Fast-track refugee reforms ‘too fast’

Posted by admin on Apr 6th, 2010

By NORMA GREENAWY, Canwest News Service. April 6, 2010

Lawyer Heather Neufeld says it can take weeks and even months for refugee clients to trust her enough to divulge the grisly details of how they were gang raped by guards in a foreign jail, or how they endured years of beatings and sexual abuse by gun-wielding husbands. Neufeld says these are the people she worries about most when examining the federal government’s new proposals to create a “fair and faster” system for handling refugee claims in Canada. Under the reforms, prospective refugees would get an oral hearing within 60 days of making their claim – down from the current average of 19 months.

Neufeld and other critics do not believe having to wait 19 months is acceptable. They just think there is such a thing as too fast.

“It’s really the people who are the most genuine refugees, who really do deserve protection and who really have been through trauma, that are going to suffer from a ‘quick in, quick out’ sort of situation,” says Neufeld, who specializes in refugee claims at an Ottawa legal aid clinic.

Reliving the persecution, especially for women, is just too painful and shameful to talk about until they have had some counselling and time to build up some trust in their legal representatives, she says.

The government has received fairly good reviews so far for its proposed reforms, which include plans to create a new Refugee Appeal Division to review first-level decisions within four months, and to more quickly oust failed claimants from the country.

Peter Showler, a former chairman of the Immigration and Refugee Board, says the 60-day timeline for the pivotal first hearing is a “serious flaw” in a legislative package that otherwise strikes a “reasonable balance.”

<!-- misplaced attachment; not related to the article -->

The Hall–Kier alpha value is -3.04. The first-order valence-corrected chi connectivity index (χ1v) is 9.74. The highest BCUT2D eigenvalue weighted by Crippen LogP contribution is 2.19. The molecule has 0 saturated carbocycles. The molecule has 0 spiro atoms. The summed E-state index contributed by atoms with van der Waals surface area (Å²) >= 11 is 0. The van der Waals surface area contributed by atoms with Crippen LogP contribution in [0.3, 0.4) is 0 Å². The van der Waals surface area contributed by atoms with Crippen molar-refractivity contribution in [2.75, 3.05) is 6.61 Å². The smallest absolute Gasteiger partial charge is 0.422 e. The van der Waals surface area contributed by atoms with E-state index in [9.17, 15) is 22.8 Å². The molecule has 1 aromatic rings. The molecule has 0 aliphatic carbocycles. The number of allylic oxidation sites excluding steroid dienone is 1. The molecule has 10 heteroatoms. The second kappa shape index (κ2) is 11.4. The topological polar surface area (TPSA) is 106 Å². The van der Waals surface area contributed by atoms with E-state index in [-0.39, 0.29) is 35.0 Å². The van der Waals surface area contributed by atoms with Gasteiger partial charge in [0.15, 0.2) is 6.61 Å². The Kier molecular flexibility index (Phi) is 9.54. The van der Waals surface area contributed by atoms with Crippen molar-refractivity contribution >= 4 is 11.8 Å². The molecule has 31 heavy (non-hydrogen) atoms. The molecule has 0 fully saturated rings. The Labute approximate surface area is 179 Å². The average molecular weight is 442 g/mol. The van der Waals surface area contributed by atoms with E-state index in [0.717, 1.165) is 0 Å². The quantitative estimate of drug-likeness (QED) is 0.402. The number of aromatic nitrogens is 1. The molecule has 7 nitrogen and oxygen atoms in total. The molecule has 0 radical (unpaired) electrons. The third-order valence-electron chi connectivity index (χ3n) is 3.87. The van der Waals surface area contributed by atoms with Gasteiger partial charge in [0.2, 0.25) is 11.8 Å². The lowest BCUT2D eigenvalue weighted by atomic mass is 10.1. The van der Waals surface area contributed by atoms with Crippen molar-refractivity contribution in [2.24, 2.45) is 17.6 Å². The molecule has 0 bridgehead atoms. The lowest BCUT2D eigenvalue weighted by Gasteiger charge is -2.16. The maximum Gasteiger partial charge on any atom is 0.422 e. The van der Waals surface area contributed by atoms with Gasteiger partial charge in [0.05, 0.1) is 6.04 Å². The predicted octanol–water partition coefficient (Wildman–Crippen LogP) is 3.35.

He wants Parliament to amend the legislation to extend the deadline to 120 days, or about four months.

“Refugees are scared. They don’t do a very good job of communicating. It takes a lot of skill to draw them out,” says Showler, director of the Refugee Forum at the University of Ottawa’s law school.

The 60-day limit risks too many “bad” decisions based on inadequate information or too many cases being adjourned to a later date so more information can be collected, he said.

“The appeal (division) is supposed to catch mistakes. But don’t set (the system) up for that first level of hearing to be a mistake.”

Neufeld said it’s unrealistic to think busy refugee lawyers can put together a credible refugee claim in 60 days when they are often dealing with traumatized men and women – most of whom are unable to speak either of Canada’s official languages – who may be fleeing countries torn by strife and where basic communications tools, such as emails and faxes, are rare.

Even if the gist of the refugee’s story can be compiled and corroborated in a written report in time for the hearing, many will be in no shape to give a convincing oral report to the board, she said.

Showler says his thinking is influenced in part by his own experience on the Immigration and Refugee Board from 1994 to 2001.

Showler cited one particularly memorable case, when, he says, a refugee claimant became “very upset” after being asked repeatedly to detail the persecution he says he endured before fleeing his native African country.

“He stood up and said, ‘don’t you understand,’ and he pulled up his shirt and he had this horrible scar on his stomach, which was related to burn wounds,” Showler recalled.

“And guess what? That was a surprise to everybody in the room, including his lawyer.”

Janet Dench of the Montreal-based Canadian Council for Refugees says she is already hearing complaints from lawyers that the 60-day limit is unworkable, given the need to collect material to document specific cases of alleged persecution and also obtain credible research on the state of human rights in any given country.

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